Dei'ah Vedibur - Information &

A Window into the Chareidi World

27 Tishrei, 5781 - October 15, 2020 | Mordecai Plaut, director Published Weekly










Produced and housed by











Major Archaeological Find in South Jerusalem

Dei'ah Vedibur Staff

Uncovering the Find

Three immaculately preserved 2,700-year-old decorated column heads, or capitals, from the First Temple period that indicate a connection to the Davidic Dynasty were found in a dig directly south of Har Habayis at the Armon Hanatziv Promenade.

Yaakov Billig, an archaeologist with the City of David organization, began exploring the Armon Hanatziv area about 30 years ago. He was working at the site when the sound of a spade scraping a stone slab surprised him. After a careful excavation, archaeologists at the site uncovered the capital, whose style is found in royal and official buildings in the kingdoms of Israel and Judea during the First Temple period.

The general design was familiar and a version of it appears on one side of the current Israeli 5 shekel coin.

They were surprised another identical capital buried directly underneath it. A third identical stone was found nearby. The stones seem to have been hidden intentionally.

Artist's impression of what the original building may have looked like with the original view

Artist's reconstruction of an original window with the modern view from the spot








The rest of the site was completely destroyed and many of the surviving stones were recycled in other buildings.

The capitals are linked to the Davidic Dynasty because such designs from the period of the kingdoms of Israel and Judah have only been found in Israel within the areas they ruled. The design has also been found from later periods in other locations throughout the Mediterranean and Middle East.

Besides the capitals, additional artifacts found at the site indicate a royal or noble building as well, including a toilet, which was only found in the homes of the wealthy in that period.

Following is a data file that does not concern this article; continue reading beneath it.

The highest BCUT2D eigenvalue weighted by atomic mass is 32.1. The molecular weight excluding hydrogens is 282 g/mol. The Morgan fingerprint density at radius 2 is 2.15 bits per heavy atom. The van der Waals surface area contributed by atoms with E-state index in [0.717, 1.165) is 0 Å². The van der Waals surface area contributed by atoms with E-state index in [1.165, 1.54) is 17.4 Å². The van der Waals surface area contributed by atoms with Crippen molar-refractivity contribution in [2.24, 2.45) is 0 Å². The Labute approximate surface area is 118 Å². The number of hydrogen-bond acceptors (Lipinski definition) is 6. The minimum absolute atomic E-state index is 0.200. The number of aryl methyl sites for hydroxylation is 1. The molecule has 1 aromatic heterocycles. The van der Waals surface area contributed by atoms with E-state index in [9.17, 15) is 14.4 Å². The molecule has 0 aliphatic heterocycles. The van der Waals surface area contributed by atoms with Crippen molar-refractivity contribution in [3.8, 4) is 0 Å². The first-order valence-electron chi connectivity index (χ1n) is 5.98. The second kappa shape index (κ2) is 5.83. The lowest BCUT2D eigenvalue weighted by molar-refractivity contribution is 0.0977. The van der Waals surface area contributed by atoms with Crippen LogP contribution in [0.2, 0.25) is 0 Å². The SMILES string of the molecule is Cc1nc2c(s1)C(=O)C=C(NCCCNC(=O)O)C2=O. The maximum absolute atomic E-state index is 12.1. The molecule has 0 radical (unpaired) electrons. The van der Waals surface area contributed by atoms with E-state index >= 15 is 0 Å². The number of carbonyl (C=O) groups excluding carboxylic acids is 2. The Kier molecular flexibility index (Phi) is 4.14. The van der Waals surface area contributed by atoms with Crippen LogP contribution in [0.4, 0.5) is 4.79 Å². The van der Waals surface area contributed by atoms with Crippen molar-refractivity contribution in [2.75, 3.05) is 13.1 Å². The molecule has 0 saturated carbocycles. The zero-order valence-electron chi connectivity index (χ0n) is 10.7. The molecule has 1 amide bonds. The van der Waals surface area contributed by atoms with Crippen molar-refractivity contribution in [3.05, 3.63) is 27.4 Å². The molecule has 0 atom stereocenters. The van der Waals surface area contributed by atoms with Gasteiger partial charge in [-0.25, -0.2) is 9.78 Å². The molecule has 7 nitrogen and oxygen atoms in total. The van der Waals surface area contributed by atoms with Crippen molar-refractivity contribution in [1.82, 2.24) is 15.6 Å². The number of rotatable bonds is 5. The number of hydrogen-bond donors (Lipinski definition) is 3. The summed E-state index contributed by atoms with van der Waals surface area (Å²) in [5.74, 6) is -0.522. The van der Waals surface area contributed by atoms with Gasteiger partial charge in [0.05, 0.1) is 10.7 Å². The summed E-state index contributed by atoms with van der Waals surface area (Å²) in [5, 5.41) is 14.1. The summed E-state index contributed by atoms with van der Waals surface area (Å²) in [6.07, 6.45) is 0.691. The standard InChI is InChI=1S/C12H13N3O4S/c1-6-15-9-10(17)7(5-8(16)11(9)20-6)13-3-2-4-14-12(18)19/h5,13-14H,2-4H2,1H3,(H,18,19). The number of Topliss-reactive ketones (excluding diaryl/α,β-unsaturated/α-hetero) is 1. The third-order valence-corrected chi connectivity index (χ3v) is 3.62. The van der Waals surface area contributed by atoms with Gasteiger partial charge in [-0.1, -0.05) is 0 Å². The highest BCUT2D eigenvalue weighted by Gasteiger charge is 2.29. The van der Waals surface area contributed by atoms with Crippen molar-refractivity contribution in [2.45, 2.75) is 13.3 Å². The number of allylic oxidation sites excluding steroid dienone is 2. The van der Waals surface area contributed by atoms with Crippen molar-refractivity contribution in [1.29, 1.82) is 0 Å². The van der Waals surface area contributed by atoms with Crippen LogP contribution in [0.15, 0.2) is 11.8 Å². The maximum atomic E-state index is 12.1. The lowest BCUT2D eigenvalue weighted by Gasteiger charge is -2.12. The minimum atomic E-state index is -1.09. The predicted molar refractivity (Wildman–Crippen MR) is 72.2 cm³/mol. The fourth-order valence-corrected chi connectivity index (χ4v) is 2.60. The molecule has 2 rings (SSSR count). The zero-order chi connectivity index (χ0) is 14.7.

Using evidence from artifacts found at the site and the level at which they were found, archaeologists dated the capitals to the seventh century BCE, between the rule of King Chizkiyohu and the Babylonian conquest and destruction of Jerusalem.

The other archaeological sites in the area tend to be from the Second Temple period. Perhaps other mansions and palaces may be found in the area if it is explored further.

About 20 to 30 similar capitals exist, but these are generally larger and reconstructed from ruins found. The ones found in Armon Hanatziv are medium-sized and smaller than the more commonly found capitals and may have been used to decorate pillars in a courtyard or patio. Smaller stones of a similar design were found at the site as well and seem to have been used in a decorative window sill.

A large number of additional artifacts from the same period were found at the site as well. But the capitals may be some of the greatest treasures, connecting the site to the stories of the Davidic kingdom in the Bible. The additional artifacts found at the site are being studied and will be revealed to the public at a later date.


All material on this site is copyrighted and its use is restricted.
Click here for conditions of use.